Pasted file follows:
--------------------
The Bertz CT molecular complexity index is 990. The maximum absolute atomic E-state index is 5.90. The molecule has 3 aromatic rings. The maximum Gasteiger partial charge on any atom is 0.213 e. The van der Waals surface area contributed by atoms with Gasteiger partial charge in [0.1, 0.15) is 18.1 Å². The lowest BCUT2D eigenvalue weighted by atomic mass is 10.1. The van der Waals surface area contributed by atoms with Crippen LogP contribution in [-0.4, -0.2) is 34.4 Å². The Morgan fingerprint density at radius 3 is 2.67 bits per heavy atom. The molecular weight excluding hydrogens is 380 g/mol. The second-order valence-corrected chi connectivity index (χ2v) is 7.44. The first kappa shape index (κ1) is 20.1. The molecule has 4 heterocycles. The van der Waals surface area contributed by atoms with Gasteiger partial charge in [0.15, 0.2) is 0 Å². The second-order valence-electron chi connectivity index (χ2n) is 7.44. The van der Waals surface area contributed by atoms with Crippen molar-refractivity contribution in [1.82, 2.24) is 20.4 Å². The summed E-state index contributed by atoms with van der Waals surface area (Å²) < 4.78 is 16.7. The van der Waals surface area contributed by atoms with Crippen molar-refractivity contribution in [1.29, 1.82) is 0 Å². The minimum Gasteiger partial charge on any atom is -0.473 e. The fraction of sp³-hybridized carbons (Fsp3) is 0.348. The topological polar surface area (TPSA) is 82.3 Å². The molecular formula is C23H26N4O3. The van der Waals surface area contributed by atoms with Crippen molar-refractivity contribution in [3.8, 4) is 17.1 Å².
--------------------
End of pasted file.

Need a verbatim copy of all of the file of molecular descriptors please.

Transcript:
The Bertz CT molecular complexity index is 990. The maximum absolute atomic E-state index is 5.90. The molecule has 3 aromatic rings. The maximum Gasteiger partial charge on any atom is 0.213 e. The van der Waals surface area contributed by atoms with Gasteiger partial charge in [0.1, 0.15) is 18.1 Å². The lowest BCUT2D eigenvalue weighted by atomic mass is 10.1. The van der Waals surface area contributed by atoms with Crippen LogP contribution in [-0.4, -0.2) is 34.4 Å². The Morgan fingerprint density at radius 3 is 2.67 bits per heavy atom. The molecular weight excluding hydrogens is 380 g/mol. The second-order valence-corrected chi connectivity index (χ2v) is 7.44. The first kappa shape index (κ1) is 20.1. The molecule has 4 heterocycles. The van der Waals surface area contributed by atoms with Gasteiger partial charge in [0.15, 0.2) is 0 Å². The second-order valence-electron chi connectivity index (χ2n) is 7.44. The van der Waals surface area contributed by atoms with Crippen molar-refractivity contribution in [1.82, 2.24) is 20.4 Å². The summed E-state index contributed by atoms with van der Waals surface area (Å²) < 4.78 is 16.7. The van der Waals surface area contributed by atoms with Crippen molar-refractivity contribution in [1.29, 1.82) is 0 Å². The minimum Gasteiger partial charge on any atom is -0.473 e. The fraction of sp³-hybridized carbons (Fsp3) is 0.348. The topological polar surface area (TPSA) is 82.3 Å². The molecular formula is C23H26N4O3. The van der Waals surface area contributed by atoms with Crippen molar-refractivity contribution in [3.8, 4) is 17.1 Å².